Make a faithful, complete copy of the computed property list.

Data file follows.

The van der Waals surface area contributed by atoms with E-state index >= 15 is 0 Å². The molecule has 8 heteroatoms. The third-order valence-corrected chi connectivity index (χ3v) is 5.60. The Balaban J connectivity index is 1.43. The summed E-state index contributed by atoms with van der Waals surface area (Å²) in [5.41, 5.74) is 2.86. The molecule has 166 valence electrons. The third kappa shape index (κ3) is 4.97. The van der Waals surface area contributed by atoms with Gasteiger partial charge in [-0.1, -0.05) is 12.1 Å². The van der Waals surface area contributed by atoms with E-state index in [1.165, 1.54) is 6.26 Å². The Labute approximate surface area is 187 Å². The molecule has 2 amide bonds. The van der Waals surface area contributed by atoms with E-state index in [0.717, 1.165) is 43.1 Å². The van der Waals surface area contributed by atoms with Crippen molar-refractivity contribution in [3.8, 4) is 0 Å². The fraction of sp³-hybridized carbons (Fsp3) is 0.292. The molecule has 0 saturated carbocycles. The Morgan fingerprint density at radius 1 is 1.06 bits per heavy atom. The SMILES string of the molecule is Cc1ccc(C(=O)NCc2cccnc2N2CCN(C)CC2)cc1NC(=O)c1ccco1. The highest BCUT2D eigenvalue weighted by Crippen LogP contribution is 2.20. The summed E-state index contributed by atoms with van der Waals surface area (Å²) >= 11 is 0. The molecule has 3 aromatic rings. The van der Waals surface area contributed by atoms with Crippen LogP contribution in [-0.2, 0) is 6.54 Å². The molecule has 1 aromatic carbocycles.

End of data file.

The van der Waals surface area contributed by atoms with E-state index >= 15 is 0 Å². The molecule has 8 heteroatoms. The third-order valence-corrected chi connectivity index (χ3v) is 5.60. The Balaban J connectivity index is 1.43. The summed E-state index contributed by atoms with van der Waals surface area (Å²) in [5.41, 5.74) is 2.86. The molecule has 166 valence electrons. The third kappa shape index (κ3) is 4.97. The van der Waals surface area contributed by atoms with Gasteiger partial charge in [-0.1, -0.05) is 12.1 Å². The van der Waals surface area contributed by atoms with E-state index in [1.165, 1.54) is 6.26 Å². The Labute approximate surface area is 187 Å². The molecule has 2 amide bonds. The van der Waals surface area contributed by atoms with E-state index in [0.717, 1.165) is 43.1 Å². The van der Waals surface area contributed by atoms with Crippen molar-refractivity contribution in [3.8, 4) is 0 Å². The fraction of sp³-hybridized carbons (Fsp3) is 0.292. The molecule has 0 saturated carbocycles. The Morgan fingerprint density at radius 1 is 1.06 bits per heavy atom. The SMILES string of the molecule is Cc1ccc(C(=O)NCc2cccnc2N2CCN(C)CC2)cc1NC(=O)c1ccco1. The highest BCUT2D eigenvalue weighted by Crippen LogP contribution is 2.20. The summed E-state index contributed by atoms with van der Waals surface area (Å²) >= 11 is 0. The molecule has 3 aromatic rings. The van der Waals surface area contributed by atoms with Crippen LogP contribution in [-0.2, 0) is 6.54 Å². The molecule has 1 aromatic carbocycles.